How does bullying affect the development of one’s personality as victim and bully? In my own experience and self analysis, I believe that the most affected personality traits of a bullying victim is the self esteem. People being bullied suffers lot’s of irony on their traits that bullies often use to attack them. Bullies often find an easy target on those people who seems weak and are not able to ...
The minds will check in and out of time whenever it feels a need for safety; the mind still functions, it just takes on the form of a new personality. Moreover, a MPD victim will sometimes have memory lapses for periods of days, months, or even up to years. Through out the novel Robert Wringhim has several meetings with a mysterious companion. This companion takes on other shapes, but in their first meeting the companion looks exactly like him in every way. “What was my astonishment, on the perceiving that he was the same being as myself! The clothes were the same to the smallest item. The form was the same; the apparent age; the colour of the hair; the eyes; and the features too were the same” (131).
This shows that Robert may have hallucinated his split personality to actually be in the flesh. The most convincing evidence for the argument of Robert Wringhim having Multiple Personality Disorder is the fact that he feels another personality inside of his own body. “I generally conceived myself to be two people. When I lay in bed, I deemed there were two of un in it; when I sat up, I always beheld another person” (158).
He describes in great detail about his feeling of another personality inside of himself. He even mentions that there could be more than one other personality inside of him.
“It not mattered how many or how few were present: this, my second self, was sure to be present in his place” (159).
After examining the evidence for Robert Wringhim being diagnosed with Multiple Personality Disorder, the question is no longer if he has the mental condition but what could be the traumatic experience that drove Wringhim’s mind to MPD. I believe there can only be one explanation for this. Society’s rejection of Robert traumatized him so severely that his mind is forced to take on other personalities. Wringhim is described as a very lonely individual through out the entire book.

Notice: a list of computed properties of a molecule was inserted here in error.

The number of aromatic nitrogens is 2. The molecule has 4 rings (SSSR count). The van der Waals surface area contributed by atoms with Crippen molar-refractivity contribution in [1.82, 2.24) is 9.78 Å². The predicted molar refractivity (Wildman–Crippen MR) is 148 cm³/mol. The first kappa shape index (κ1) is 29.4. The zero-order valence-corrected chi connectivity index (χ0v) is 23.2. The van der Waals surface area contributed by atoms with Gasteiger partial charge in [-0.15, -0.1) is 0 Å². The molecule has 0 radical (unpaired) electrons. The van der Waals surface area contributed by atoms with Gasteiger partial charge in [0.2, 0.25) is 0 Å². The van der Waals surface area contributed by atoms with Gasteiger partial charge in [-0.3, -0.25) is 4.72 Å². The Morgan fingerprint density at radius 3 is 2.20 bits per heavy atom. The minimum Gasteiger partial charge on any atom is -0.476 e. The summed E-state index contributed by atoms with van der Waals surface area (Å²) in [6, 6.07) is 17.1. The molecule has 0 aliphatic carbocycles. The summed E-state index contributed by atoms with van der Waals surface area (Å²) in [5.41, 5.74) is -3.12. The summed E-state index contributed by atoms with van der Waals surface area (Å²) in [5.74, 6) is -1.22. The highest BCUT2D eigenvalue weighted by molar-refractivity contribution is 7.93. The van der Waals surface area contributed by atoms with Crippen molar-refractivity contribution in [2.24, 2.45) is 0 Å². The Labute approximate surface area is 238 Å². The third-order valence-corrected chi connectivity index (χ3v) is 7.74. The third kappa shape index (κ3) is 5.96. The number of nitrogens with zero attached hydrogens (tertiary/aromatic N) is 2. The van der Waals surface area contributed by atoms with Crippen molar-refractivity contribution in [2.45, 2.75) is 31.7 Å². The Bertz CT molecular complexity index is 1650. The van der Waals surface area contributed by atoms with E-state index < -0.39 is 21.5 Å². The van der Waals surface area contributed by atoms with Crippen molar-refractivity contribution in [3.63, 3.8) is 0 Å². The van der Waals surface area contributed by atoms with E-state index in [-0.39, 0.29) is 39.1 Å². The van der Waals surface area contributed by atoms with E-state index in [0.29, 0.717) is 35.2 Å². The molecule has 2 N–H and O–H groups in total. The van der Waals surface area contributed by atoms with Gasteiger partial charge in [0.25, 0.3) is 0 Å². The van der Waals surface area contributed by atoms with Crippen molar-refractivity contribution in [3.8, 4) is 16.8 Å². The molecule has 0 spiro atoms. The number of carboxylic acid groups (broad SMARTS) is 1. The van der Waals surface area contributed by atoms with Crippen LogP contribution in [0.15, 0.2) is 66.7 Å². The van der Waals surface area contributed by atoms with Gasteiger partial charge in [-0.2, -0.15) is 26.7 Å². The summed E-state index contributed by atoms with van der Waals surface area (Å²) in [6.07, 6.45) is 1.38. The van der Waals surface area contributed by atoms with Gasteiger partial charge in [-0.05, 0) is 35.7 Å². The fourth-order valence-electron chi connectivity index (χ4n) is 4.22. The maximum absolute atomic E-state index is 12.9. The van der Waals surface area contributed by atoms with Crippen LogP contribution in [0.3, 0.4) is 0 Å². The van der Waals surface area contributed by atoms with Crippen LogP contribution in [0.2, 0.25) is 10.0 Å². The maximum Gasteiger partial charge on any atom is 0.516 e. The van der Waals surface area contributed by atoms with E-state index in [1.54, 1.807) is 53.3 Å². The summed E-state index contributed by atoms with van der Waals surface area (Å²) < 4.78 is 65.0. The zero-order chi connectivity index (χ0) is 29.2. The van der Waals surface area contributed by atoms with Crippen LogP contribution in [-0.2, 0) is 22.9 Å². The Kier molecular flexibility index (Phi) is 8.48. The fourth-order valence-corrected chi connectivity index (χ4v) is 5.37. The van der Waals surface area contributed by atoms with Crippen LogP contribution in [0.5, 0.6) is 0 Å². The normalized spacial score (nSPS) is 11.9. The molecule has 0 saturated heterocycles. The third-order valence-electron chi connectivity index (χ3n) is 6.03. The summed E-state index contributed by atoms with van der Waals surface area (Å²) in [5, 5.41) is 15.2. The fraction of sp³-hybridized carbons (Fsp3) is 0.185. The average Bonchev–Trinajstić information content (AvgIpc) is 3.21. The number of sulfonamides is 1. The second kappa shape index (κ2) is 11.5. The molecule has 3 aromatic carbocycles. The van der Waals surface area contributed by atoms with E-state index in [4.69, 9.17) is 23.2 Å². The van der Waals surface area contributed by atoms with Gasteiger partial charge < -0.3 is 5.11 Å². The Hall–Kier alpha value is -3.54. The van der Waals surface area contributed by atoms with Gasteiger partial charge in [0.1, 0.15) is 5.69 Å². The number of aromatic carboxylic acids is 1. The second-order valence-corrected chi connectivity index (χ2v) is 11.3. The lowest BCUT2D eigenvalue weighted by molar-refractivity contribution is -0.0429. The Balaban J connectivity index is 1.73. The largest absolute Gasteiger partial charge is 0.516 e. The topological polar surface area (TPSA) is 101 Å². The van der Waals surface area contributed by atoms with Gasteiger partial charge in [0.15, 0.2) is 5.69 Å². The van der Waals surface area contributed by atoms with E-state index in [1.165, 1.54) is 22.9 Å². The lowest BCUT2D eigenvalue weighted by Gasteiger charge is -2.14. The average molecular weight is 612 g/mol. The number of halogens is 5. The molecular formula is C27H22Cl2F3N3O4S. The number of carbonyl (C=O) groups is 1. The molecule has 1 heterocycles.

His father rejected him when he was very young and his mother loved his brother more than him. He had no friends besides his mysterious companion (if he can even be called a friend because he only used Robert to do evil) who was merely a hallucinated figment of his imagination. “I was born an outcast in the world in which I was destined to act so conspicuous a part” (117).
Theories of personality tend to explain what lies beneath the human person. They make us understand why one person is different from the other in terms of behavior, temperament and attitude. They put us in a position to predict the behavior of a person or even actions hence being able to compare and contrast different people depending on their personality. Personality theorists are usually ...
In Merry Shelly’s classical novel, Frankenstein, the monster is rejected by society and goes on to cause great evil even though his heart longed to do good.
The monster’s own creator rejected his creation leaving the monster with an immense feeling of misery. Robert Wringhim’s and the monster’s lives are very similar in the sense that those who should accept and love them were the first to reject them and then all of society followed forcing them to cause great evil to revenge their hurt. Revenge for society rejecting him could have been another factor that played in his decisions to murder. “My life has been a life of trouble and turmoil; of change and vicissitude; of anger and exultation; of sorrow and of vengeance” (117).
Furthermore, it was not merely through nurture or nature that lead Robert Wringhim to commit these murders; it was the combination of both. Nature and nurture should not be classified into two separate categories or theories, because they have a correlating relationship and work off of each other. Hogg demonstrates this through Robert Wringhim using both nature (Paranoia Schizophrenia), nurture (rejection of society), and a mental disorder that combines both classifications (Multiple Personality Disorder).